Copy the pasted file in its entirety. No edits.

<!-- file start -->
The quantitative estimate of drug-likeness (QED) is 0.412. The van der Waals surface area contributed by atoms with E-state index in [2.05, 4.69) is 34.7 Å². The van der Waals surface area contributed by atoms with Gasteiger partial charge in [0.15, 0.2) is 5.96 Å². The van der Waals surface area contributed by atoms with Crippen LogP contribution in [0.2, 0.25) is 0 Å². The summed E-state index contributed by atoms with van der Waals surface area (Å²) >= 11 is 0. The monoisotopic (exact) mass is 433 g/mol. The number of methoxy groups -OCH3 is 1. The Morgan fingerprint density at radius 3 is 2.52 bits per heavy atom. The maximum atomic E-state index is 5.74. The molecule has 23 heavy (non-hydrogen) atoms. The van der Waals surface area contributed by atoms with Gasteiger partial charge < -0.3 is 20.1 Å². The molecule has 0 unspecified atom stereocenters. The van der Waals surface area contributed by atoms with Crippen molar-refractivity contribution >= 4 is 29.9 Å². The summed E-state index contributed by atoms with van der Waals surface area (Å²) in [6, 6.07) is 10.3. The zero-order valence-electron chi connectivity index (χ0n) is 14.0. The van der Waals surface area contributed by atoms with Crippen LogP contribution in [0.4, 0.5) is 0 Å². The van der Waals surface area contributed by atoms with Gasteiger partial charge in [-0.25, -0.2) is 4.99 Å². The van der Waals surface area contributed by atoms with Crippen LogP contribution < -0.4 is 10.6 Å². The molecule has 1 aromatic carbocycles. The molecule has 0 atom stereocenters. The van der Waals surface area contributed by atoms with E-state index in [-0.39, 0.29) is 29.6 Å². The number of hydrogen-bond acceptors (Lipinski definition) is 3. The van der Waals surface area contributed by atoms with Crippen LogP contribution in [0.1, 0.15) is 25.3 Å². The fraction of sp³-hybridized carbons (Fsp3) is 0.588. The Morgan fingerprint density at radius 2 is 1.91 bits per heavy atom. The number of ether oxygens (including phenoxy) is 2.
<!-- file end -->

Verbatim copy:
The quantitative estimate of drug-likeness (QED) is 0.412. The van der Waals surface area contributed by atoms with E-state index in [2.05, 4.69) is 34.7 Å². The van der Waals surface area contributed by atoms with Gasteiger partial charge in [0.15, 0.2) is 5.96 Å². The van der Waals surface area contributed by atoms with Crippen LogP contribution in [0.2, 0.25) is 0 Å². The summed E-state index contributed by atoms with van der Waals surface area (Å²) >= 11 is 0. The monoisotopic (exact) mass is 433 g/mol. The number of methoxy groups -OCH3 is 1. The Morgan fingerprint density at radius 3 is 2.52 bits per heavy atom. The maximum atomic E-state index is 5.74. The molecule has 23 heavy (non-hydrogen) atoms. The van der Waals surface area contributed by atoms with Gasteiger partial charge < -0.3 is 20.1 Å². The molecule has 0 unspecified atom stereocenters. The van der Waals surface area contributed by atoms with Crippen molar-refractivity contribution >= 4 is 29.9 Å². The summed E-state index contributed by atoms with van der Waals surface area (Å²) in [6, 6.07) is 10.3. The zero-order valence-electron chi connectivity index (χ0n) is 14.0. The van der Waals surface area contributed by atoms with Crippen LogP contribution in [0.4, 0.5) is 0 Å². The van der Waals surface area contributed by atoms with Gasteiger partial charge in [-0.25, -0.2) is 4.99 Å². The van der Waals surface area contributed by atoms with Crippen LogP contribution < -0.4 is 10.6 Å². The molecule has 1 aromatic carbocycles. The molecule has 0 atom stereocenters. The van der Waals surface area contributed by atoms with E-state index in [-0.39, 0.29) is 29.6 Å². The number of hydrogen-bond acceptors (Lipinski definition) is 3. The van der Waals surface area contributed by atoms with Crippen LogP contribution in [0.1, 0.15) is 25.3 Å². The fraction of sp³-hybridized carbons (Fsp3) is 0.588. The Morgan fingerprint density at radius 2 is 1.91 bits per heavy atom. The number of ether oxygens (including phenoxy) is 2.